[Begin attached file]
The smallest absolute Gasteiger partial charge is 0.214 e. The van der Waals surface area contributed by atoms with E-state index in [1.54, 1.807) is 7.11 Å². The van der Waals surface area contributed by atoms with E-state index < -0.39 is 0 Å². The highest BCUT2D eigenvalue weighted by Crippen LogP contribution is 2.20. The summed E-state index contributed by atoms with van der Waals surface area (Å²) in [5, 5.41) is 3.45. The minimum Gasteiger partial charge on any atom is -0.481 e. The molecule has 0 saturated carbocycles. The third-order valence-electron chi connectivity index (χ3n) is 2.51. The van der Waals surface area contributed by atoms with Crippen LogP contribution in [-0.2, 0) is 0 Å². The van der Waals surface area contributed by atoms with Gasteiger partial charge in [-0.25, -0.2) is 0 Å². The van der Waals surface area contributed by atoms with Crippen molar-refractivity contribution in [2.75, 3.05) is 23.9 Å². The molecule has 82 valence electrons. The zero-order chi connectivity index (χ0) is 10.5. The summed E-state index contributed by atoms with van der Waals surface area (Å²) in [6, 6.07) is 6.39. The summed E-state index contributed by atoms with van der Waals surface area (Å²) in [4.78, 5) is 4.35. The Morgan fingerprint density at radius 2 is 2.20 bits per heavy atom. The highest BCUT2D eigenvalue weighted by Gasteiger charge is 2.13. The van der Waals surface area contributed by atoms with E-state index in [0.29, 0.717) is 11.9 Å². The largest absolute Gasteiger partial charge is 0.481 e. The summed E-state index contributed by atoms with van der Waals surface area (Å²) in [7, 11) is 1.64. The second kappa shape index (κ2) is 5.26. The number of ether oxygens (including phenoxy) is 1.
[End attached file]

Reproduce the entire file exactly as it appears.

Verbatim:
The smallest absolute Gasteiger partial charge is 0.214 e. The van der Waals surface area contributed by atoms with E-state index in [1.54, 1.807) is 7.11 Å². The van der Waals surface area contributed by atoms with E-state index < -0.39 is 0 Å². The highest BCUT2D eigenvalue weighted by Crippen LogP contribution is 2.20. The summed E-state index contributed by atoms with van der Waals surface area (Å²) in [5, 5.41) is 3.45. The minimum Gasteiger partial charge on any atom is -0.481 e. The molecule has 0 saturated carbocycles. The third-order valence-electron chi connectivity index (χ3n) is 2.51. The van der Waals surface area contributed by atoms with Crippen LogP contribution in [-0.2, 0) is 0 Å². The van der Waals surface area contributed by atoms with Gasteiger partial charge in [-0.25, -0.2) is 0 Å². The van der Waals surface area contributed by atoms with Crippen molar-refractivity contribution in [2.75, 3.05) is 23.9 Å². The molecule has 82 valence electrons. The zero-order chi connectivity index (χ0) is 10.5. The summed E-state index contributed by atoms with van der Waals surface area (Å²) in [6, 6.07) is 6.39. The summed E-state index contributed by atoms with van der Waals surface area (Å²) in [4.78, 5) is 4.35. The Morgan fingerprint density at radius 2 is 2.20 bits per heavy atom. The highest BCUT2D eigenvalue weighted by Gasteiger charge is 2.13. The van der Waals surface area contributed by atoms with E-state index in [0.29, 0.717) is 11.9 Å². The largest absolute Gasteiger partial charge is 0.481 e. The summed E-state index contributed by atoms with van der Waals surface area (Å²) in [7, 11) is 1.64. The second kappa shape index (κ2) is 5.26. The number of ether oxygens (including phenoxy) is 1.